Nourishing the future: Shakuntala Haraksingh Thilsted on the untapped potential of aquatic foods

By Shakuntala Haraksingh Thilsted, Director for Nutrition, Health and Food Security Impact Area Platform, CGIAR | April 16, 2024

In the wake of escalating food insecurity and malnutrition, amplified by the war in Ukraine and the lingering effects of the COVID-19 pandemic, the call for a radical transformation of our global food systems has never been more urgent.

The world’s heavy reliance on a narrow selection of staple crops –rice, wheat, maize, potato, soybeans, and sugarcane – accounts for over 75% of our plant-derived energy intake. This precarious dependency not only threatens our resilience to geopolitical and climate shocks but also neglects the vast potential of diverse, nutritious foods that could fortify our food systems against such vulnerabilities.

Our current global predicament demands a pivot towards more sustainable, resilient, and nutritionally diverse food sources. Among the most overlooked yet vital solutions are aquatic food systems. Rich in biodiversity, aquatic ecosystems – managed sustainably – offer a wide array of nutrient-dense foods, from fish to algae, that could contribute to global nutritional needs while exerting lower environmental impacts compared to traditional agriculture.

Yet, despite the clear advantages, aquatic foods remain on the periphery of global food policy and dietary recommendations. The war in Ukraine, highlighting the fragility of our reliance on a few staple grains, should serve as a wake-up call. The conflict has not just disrupted the supply of these staple crops but has also spotlighted the broader issue of food systems vulnerability in the face of geopolitical tensions and climate change.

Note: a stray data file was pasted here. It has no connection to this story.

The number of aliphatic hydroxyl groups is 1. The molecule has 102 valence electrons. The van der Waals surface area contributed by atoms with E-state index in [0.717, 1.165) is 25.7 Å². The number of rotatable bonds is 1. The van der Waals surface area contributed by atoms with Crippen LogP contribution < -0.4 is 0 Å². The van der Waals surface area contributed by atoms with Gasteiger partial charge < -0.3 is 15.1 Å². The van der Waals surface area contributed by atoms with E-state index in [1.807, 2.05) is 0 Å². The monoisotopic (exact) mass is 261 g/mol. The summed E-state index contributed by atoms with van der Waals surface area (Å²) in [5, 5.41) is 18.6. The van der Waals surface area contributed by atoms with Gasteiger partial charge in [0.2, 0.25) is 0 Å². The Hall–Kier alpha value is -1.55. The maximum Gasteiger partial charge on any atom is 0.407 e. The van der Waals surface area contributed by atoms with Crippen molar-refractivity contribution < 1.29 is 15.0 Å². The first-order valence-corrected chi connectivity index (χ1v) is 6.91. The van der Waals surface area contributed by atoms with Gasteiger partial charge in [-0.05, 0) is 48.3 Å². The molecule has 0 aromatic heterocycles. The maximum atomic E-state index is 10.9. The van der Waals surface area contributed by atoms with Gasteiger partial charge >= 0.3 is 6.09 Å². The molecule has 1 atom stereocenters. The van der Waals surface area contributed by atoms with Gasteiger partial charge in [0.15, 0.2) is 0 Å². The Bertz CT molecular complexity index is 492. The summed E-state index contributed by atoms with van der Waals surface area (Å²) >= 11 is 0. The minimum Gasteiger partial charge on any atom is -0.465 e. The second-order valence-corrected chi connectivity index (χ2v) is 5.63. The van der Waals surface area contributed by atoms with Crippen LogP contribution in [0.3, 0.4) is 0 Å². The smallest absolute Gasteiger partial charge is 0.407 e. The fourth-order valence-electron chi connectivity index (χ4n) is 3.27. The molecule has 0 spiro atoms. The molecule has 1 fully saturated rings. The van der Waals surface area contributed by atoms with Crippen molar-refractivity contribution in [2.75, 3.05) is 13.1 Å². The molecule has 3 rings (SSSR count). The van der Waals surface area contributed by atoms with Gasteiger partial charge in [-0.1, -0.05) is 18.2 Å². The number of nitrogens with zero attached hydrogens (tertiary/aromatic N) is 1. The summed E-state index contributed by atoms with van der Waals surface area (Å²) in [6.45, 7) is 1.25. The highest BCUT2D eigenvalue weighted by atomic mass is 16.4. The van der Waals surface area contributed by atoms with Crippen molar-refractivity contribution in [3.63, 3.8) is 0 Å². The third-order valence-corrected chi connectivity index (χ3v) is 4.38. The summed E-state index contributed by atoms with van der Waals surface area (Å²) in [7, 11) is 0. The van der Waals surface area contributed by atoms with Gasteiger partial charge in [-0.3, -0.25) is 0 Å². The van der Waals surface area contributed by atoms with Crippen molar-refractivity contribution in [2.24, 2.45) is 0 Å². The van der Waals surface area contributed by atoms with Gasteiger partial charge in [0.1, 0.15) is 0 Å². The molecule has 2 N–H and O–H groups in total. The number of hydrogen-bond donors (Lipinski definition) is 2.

Aquatic foods, produced sustainably and in harmony with nature, provide a viable pathway to diversifying our diets and strengthening food and nutrition security. Moreover, aquatic foods have the potential to revolutionize our diets. They can introduce a variety of flavours and nutrients to our meals, enriching our culinary traditions and improving our overall health. From the rich, omega-3 laden flesh of fatty fish to the mineral-packed offerings of seaweed, the aquatic world is a treasure trove of nutritional wealth. Diversifying our diets with these foods can help mitigate the risks of diet-related diseases, such as heart disease, obesity, and diabetes, which are rampant in societies subsisting on a narrow range of staple crops.

Furthermore, the cultivation and harvesting of aquatic foods often require less land and freshwater than terrestrial food production, making them a sustainable choice in an era of dwindling natural resources.

In light of the escalating challenges, it’s time for a paradigm shift in how we view and utilize aquatic foods. This calls for substantial investments in research and development, infrastructure, and policy reform, aimed at integrating aquatic food systems into the mainstream of global food and nutrition security strategies. It also necessitates a concerted effort to overcome the logistical and perceptual barriers that have traditionally sidelined these foods from our plates.

Shakuntala Haraksingh Thilsted. Image: CGIAR.

The harvesting, cultivation and consumption of aquatic foods present a sustainable solution to our food and nutrition security crisis. Not only do they offer a rich source of essential nutrients, but they also have a lower environmental footprint than many terrestrial food sources. Aquatic ecosystems, when managed sustainably, can provide a continuous supply of nutritious food with minimal impact on the environment. This sustainable approach to food production is crucial in the face of climate change and environmental degradation, which are increasingly threatening the stability of our food systems.